• Overlay routing enhances IP network reliability and performance by forwarding traffic through intermediate overlay nodes [1-3]. This way:
    • It can bypass congestion
    • It can overcome transient outages
  • Past research [4,5] focused on techniques for:
    • Building overlay networks
    • Evaluating their performance

[1] H. Zhang, J. Kurose, and D. Towsley, “Can an overlay compensate for a careless underlay?” in Proceedings of IEEE INFOCOM 2006, Barcelona, Spain, Apr. 2006

[2] Y. Zhu, C. Dovrolis, and M. Ammar, “Dynamic overlay routing based on available bandwidth estimation: A simulation study,” To appear in the Computer Networks Journal, 2006

[3] S. Y. Shi and J. S. Turner, “Routing in overlay multicast networks,” in Proceedings of IEEE INFOCOM 2002, New York, NY, USA, June 2002

[4] D. Andersen, H. Balakrishnan, M. Kaashoek, and R. Morris, “Resilient overlay networks,” in Proceedings of ACM Symposium on Operating Systems Principles, Banff, Canada, Oct. 2001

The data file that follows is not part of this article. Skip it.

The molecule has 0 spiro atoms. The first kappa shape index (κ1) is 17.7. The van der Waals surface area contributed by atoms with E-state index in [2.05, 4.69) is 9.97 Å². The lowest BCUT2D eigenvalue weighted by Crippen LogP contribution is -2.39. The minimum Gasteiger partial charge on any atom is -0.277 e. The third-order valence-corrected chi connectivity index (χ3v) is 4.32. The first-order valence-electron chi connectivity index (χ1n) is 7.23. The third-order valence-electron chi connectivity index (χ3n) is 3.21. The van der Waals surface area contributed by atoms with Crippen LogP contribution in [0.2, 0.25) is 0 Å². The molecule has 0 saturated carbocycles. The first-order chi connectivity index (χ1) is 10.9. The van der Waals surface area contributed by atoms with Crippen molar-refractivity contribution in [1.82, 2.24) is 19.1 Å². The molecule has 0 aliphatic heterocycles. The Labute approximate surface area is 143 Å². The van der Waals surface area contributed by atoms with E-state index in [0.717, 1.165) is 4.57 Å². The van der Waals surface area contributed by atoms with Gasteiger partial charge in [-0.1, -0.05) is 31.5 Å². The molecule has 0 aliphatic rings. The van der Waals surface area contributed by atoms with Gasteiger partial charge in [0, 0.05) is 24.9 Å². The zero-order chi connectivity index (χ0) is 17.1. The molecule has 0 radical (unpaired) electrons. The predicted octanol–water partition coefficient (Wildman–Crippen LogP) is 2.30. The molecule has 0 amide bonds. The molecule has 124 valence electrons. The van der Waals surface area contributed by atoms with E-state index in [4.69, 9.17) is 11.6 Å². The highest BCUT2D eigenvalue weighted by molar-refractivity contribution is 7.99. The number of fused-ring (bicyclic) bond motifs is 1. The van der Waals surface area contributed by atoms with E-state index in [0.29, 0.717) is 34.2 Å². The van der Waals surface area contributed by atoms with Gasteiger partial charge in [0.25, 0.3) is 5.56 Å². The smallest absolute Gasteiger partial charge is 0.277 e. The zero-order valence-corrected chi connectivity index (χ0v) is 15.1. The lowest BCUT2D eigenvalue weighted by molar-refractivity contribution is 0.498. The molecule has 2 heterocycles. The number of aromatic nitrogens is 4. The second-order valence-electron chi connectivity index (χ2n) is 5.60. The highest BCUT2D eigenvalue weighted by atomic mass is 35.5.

[5] A. Nakao, L. Peterson, and A. Bavier, “A routing underlay for overlay networks,” in Proceedings of ACM SIGCOMM, Karlsruhe, Germany, Aug. 2003

native network vs virtual overlay network
Native Network vs. Virtual Overlay Network
  • We consider two layers of network infrastructure:
    • The native network, includes end-systems, routers, links, and the associated routing functionality, and provides best-effort datagram delivery between its nodes
    • The virtual overlay network, formed by a subset of the native layer nodes interconnected through overlay links to provide enhanced services
  • Overlay links are virtual in the sense that they are IP tunnels over the native network
unicast vs multicast transmissions

3 copies of the same message

Only 1 copy of the message

R2

R2

S

S

R3

R3

Unicast

Multicast

Unicast vs. Multicast Transmissions
  • Unicast transmissions:
    • The sender transmits data to a single receiver and, if multiple receivers want the same data content, the sender has to transmit multiple copies of data
  • Multicast transmission:
    • The sender transmits only one copy of data that is delivered to multiple receivers
  • A challenging objective in multicasting is to minimize the amount of network resources to compute multicast trees
multicast applications